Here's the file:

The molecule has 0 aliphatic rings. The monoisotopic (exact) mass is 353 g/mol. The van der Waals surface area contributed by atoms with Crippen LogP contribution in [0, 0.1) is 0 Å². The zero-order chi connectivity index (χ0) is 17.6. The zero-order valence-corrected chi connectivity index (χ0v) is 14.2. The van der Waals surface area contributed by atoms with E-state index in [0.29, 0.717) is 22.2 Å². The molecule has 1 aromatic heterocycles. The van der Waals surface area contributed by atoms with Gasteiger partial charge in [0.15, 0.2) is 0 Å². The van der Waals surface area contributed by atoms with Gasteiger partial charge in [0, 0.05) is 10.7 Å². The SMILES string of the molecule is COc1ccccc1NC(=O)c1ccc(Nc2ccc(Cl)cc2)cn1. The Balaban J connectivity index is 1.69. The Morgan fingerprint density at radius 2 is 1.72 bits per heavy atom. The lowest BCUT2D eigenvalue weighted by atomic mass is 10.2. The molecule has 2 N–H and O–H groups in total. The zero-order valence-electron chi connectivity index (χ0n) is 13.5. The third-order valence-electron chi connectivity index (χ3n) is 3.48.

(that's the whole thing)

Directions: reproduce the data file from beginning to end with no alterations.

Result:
The molecule has 0 aliphatic rings. The monoisotopic (exact) mass is 353 g/mol. The van der Waals surface area contributed by atoms with Crippen LogP contribution in [0, 0.1) is 0 Å². The zero-order chi connectivity index (χ0) is 17.6. The zero-order valence-corrected chi connectivity index (χ0v) is 14.2. The van der Waals surface area contributed by atoms with E-state index in [0.29, 0.717) is 22.2 Å². The molecule has 1 aromatic heterocycles. The van der Waals surface area contributed by atoms with Gasteiger partial charge in [0.15, 0.2) is 0 Å². The van der Waals surface area contributed by atoms with Gasteiger partial charge in [0, 0.05) is 10.7 Å². The SMILES string of the molecule is COc1ccccc1NC(=O)c1ccc(Nc2ccc(Cl)cc2)cn1. The Balaban J connectivity index is 1.69. The Morgan fingerprint density at radius 2 is 1.72 bits per heavy atom. The lowest BCUT2D eigenvalue weighted by atomic mass is 10.2. The molecule has 2 N–H and O–H groups in total. The zero-order valence-electron chi connectivity index (χ0n) is 13.5. The third-order valence-electron chi connectivity index (χ3n) is 3.48.